Prosecute the torture.

August 12, 2005

Why Santorum Can Win

In an answer to my "No Choice" post the following comment was written:


"If we want to truly make a difference in the lives of women, young, old and in-between, we should pick Democratic candidates who can go head-to-head with Santorum and Hart and who can win in November 2006."
Agreed -- the problem is that that candidate is not Bob Casey.

Apparently I'm not alone in that thought. From the Philadelphia Inquirer:


Playing and winning, however, are not synonymous. Jennifer Duffy, who analyzes Senate races for the nonpartisan Cook Political Report, said she believed that "this race will be tougher than Democrats think. Does Casey excite the Democratic base? He's against abortion, and the base is pro-choice. He has the wrong profile for the party's big liberal donors."

By contrast, she argued, "Santorum is a great campaigner who excites his base" - and it's the diehards who tend to be the most motivated voters in midterm elections. "Their take on Santorum is, 'Agree or disagree with him, you still know where he stands,' which is the same asset Bush had in 2004."

[snip]

But, above all, a Santorum victory would be the silver bullet that destroys the Democrats. Privately, some of them believe that Casey's double-digit poll lead is a mirage and that Santorum has been smart to spend the summer touting his defense of the family. It's a theme that rouses his base and potentially connects with parents who, while wary of his most outspoken views, nevertheless share his concerns about the entertainment culture's influence on children.

"The point is, Santorum is saying something, consistently - while Casey isn't saying much," a top Washington Democratic strategist said privately. "And that gets back to the problem we still have as a party. The Republicans have a broad cultural message, and they know how to communicate it. We still don't know how to communicate what we believe in. We've lost our self-confidence."

Indeed, Democratic strategists James Carville and Stan Greenberg warned in a July memo that their party was "at risk of making only modest gains in 2006" because they "are firing on only half their cylinders." As a result, voters are still "uncertain about [our] convictions."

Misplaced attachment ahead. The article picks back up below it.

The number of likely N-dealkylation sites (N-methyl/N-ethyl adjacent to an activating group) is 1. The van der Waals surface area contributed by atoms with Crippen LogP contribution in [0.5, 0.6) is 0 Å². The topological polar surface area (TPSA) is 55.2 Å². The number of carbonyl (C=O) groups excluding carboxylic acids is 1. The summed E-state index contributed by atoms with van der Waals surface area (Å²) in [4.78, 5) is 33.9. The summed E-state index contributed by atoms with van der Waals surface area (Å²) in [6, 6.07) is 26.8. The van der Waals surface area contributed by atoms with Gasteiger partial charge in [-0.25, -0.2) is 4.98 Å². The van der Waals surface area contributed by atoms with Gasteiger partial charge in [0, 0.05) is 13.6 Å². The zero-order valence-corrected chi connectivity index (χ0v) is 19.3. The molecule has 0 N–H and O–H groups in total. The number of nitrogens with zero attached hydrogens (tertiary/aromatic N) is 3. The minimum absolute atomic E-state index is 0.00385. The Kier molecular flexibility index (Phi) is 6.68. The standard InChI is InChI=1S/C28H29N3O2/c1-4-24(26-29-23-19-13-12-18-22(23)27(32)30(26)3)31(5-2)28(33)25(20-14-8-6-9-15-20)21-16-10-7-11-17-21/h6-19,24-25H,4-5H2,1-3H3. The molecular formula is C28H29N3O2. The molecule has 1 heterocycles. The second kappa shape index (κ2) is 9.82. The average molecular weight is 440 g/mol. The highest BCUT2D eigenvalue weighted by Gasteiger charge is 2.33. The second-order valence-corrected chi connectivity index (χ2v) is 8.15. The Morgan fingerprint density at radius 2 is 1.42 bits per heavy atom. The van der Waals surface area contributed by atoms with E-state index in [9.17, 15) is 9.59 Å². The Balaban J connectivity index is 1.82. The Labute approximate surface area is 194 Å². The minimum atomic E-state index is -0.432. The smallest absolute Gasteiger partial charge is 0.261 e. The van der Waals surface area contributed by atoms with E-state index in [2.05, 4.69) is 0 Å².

To sum up:

1. Casey is a lousy campaigner. Casey had a near 20 point lead against Ed Rendell early on and then lost by about 10 -- he managed to go down nearly 30 points over the course of the race! This is the "mirage" factor mentioned in the article. Santorum IS a strong campaigner and a strong debater and he can trounce Casey in any kind of one-on-one interview/debate.


A Millersville University poll; conducted 10/25-28/01; surveyed 504 registered voters margin of error +/- 4.3%. (Hotline)
Democratic primary matchup--Likely Voters:
Casey: 44%
Rendell: 27%
Undecided: 30%

Final Results:
Rendell: 56%
Casey: 44%
2. Rendell had help from pro choice REPUBLICAN women. They contributed to his campaign. Some even registered as Democrats to help him in the primary.

3. Four months after Casey has put up his website he still doesn't have an issues page because he knows that the majority of Pennsylvanians are pro choice and are pro embryo stem cell research. No one even knows how casey feels about the war in Iraq. He can't run as a stealth candidate forever.

4. Republicans will always be able to outspend Democrats and Casey will not get the kind of money that a strong pro choice Democrat would get in this race -- especially money from contributors outside the state who would give cash to prgressive/pro choice PACs.

5. I have heard much rumblings that the Democratic Powers That Be are trying to get Casey to "soften" his position on abortion. They finally realized that maybe they screwed up by shoving an anti choice candidate down our throats.

6. By running Santorum Lite, you are giving Santorum voters no reason to switch over their vote. Despite any of the batshit crazy stuff Santorum is saying now he will, as always, start running towards the middle the closer it gets to the election. He's already backed down on teaching Intelligent Design in schools. Santorum will run as a family friendly populist and Casey will run as a void.

If the Democratic party had some cojones -- if they wanted to demonstrate that they stand for SOMETHING -- then Chuck Schumer, Ed Rendell, Harry Reid, Hillary Clinton, and the rest of the boys would have gotten behind someone who could present the voters with a real alternative to Rick Santorum. Someone like Chuck Pennacchio.

They could have embraced the differences between Democrats and Republicans instead of fleeing from them. They could have learned something from the 2004 election and realized that the way to win is to have a strong candidate with strong positions who offers the voters a real CHOICE (pun intended).

8 comments:

Ava said...

First of all, I'm not convinced that Republican women re-registering as Democrats really had a significant effect on the outcome in the last primary for Governor. Please direct me and other readers to where we can find that information. Also, if true, I don't see Republican women coming out in quite the same way for Pennachio.

Secondly, Casey is running against Santorum, not Rendell. Let's use some more recent and relevant statistics, like the July 2005 Quinnipiac poll where:

Casey leads Santorum, 51-39%
Women would vote for Casey over Santorum, 51-35%

Kerry won Pennsylvania 51-49% in 2004. Not necessarily an overwhelming victory. And let's not forget about conservative democrats who voted for Bush. Many previously democratic counties in Pennsylvania went to Republican for the first time in decades last year.

We know Democratic top key issues (in order) are jobs and the economy, healthcare/prescription drugs, and the war in Iraq. If we focus on these, I know we will win Pennsylvania Senate seat and our key congressional seats in 2006.

Jonathan Potts said...